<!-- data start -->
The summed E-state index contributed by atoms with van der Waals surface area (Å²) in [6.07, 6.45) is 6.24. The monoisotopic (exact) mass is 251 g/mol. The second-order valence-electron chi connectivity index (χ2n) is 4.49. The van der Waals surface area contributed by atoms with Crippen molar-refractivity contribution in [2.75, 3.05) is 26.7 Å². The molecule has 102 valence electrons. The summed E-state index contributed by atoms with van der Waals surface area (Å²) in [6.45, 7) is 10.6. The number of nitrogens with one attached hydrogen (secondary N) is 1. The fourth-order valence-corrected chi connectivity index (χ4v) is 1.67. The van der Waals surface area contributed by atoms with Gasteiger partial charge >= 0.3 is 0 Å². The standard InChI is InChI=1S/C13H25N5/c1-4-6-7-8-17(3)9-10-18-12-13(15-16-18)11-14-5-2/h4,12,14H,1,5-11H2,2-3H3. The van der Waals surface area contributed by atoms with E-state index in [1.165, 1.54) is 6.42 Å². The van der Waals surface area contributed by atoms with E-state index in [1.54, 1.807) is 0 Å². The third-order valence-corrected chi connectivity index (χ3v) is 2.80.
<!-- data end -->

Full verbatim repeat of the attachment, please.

The summed E-state index contributed by atoms with van der Waals surface area (Å²) in [6.07, 6.45) is 6.24. The monoisotopic (exact) mass is 251 g/mol. The second-order valence-electron chi connectivity index (χ2n) is 4.49. The van der Waals surface area contributed by atoms with Crippen molar-refractivity contribution in [2.75, 3.05) is 26.7 Å². The molecule has 102 valence electrons. The summed E-state index contributed by atoms with van der Waals surface area (Å²) in [6.45, 7) is 10.6. The number of nitrogens with one attached hydrogen (secondary N) is 1. The fourth-order valence-corrected chi connectivity index (χ4v) is 1.67. The van der Waals surface area contributed by atoms with Gasteiger partial charge >= 0.3 is 0 Å². The standard InChI is InChI=1S/C13H25N5/c1-4-6-7-8-17(3)9-10-18-12-13(15-16-18)11-14-5-2/h4,12,14H,1,5-11H2,2-3H3. The van der Waals surface area contributed by atoms with E-state index in [1.165, 1.54) is 6.42 Å². The van der Waals surface area contributed by atoms with E-state index in [1.54, 1.807) is 0 Å². The third-order valence-corrected chi connectivity index (χ3v) is 2.80.